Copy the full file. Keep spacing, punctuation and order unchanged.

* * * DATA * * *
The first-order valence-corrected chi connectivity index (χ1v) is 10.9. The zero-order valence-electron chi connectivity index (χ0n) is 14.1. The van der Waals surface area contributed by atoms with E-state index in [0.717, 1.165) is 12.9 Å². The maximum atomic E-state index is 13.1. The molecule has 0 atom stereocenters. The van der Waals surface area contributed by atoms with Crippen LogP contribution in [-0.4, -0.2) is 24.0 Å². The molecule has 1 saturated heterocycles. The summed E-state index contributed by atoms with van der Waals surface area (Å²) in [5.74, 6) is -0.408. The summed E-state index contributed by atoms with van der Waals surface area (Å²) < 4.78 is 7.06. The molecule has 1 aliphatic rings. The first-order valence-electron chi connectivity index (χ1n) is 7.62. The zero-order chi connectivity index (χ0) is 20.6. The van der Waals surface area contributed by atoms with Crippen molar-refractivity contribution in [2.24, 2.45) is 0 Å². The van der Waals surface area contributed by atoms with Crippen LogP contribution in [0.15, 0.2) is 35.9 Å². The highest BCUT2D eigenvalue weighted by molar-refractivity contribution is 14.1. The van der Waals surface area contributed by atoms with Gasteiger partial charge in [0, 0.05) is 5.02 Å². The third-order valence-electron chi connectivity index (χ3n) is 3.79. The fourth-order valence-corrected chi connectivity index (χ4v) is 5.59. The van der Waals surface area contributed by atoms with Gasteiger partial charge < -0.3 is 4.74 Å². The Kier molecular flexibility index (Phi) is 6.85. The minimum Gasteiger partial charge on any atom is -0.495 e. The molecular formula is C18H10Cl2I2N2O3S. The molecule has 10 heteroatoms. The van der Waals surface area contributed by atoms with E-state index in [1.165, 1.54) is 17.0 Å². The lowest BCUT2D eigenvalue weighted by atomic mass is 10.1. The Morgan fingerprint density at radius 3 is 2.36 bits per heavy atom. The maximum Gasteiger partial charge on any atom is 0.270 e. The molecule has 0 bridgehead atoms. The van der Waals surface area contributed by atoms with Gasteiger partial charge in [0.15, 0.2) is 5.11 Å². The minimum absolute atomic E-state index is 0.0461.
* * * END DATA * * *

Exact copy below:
The first-order valence-corrected chi connectivity index (χ1v) is 10.9. The zero-order valence-electron chi connectivity index (χ0n) is 14.1. The van der Waals surface area contributed by atoms with E-state index in [0.717, 1.165) is 12.9 Å². The maximum atomic E-state index is 13.1. The molecule has 0 atom stereocenters. The van der Waals surface area contributed by atoms with Crippen LogP contribution in [-0.4, -0.2) is 24.0 Å². The molecule has 1 saturated heterocycles. The summed E-state index contributed by atoms with van der Waals surface area (Å²) in [5.74, 6) is -0.408. The summed E-state index contributed by atoms with van der Waals surface area (Å²) < 4.78 is 7.06. The molecule has 1 aliphatic rings. The first-order valence-electron chi connectivity index (χ1n) is 7.62. The zero-order chi connectivity index (χ0) is 20.6. The van der Waals surface area contributed by atoms with Crippen molar-refractivity contribution in [2.24, 2.45) is 0 Å². The van der Waals surface area contributed by atoms with Crippen LogP contribution in [0.15, 0.2) is 35.9 Å². The highest BCUT2D eigenvalue weighted by molar-refractivity contribution is 14.1. The van der Waals surface area contributed by atoms with Gasteiger partial charge in [0, 0.05) is 5.02 Å². The third-order valence-electron chi connectivity index (χ3n) is 3.79. The fourth-order valence-corrected chi connectivity index (χ4v) is 5.59. The van der Waals surface area contributed by atoms with Gasteiger partial charge < -0.3 is 4.74 Å². The Kier molecular flexibility index (Phi) is 6.85. The minimum Gasteiger partial charge on any atom is -0.495 e. The molecular formula is C18H10Cl2I2N2O3S. The molecule has 10 heteroatoms. The van der Waals surface area contributed by atoms with E-state index in [1.165, 1.54) is 17.0 Å². The lowest BCUT2D eigenvalue weighted by atomic mass is 10.1. The Morgan fingerprint density at radius 3 is 2.36 bits per heavy atom. The maximum Gasteiger partial charge on any atom is 0.270 e. The molecule has 0 bridgehead atoms. The van der Waals surface area contributed by atoms with Gasteiger partial charge in [0.15, 0.2) is 5.11 Å². The minimum absolute atomic E-state index is 0.0461.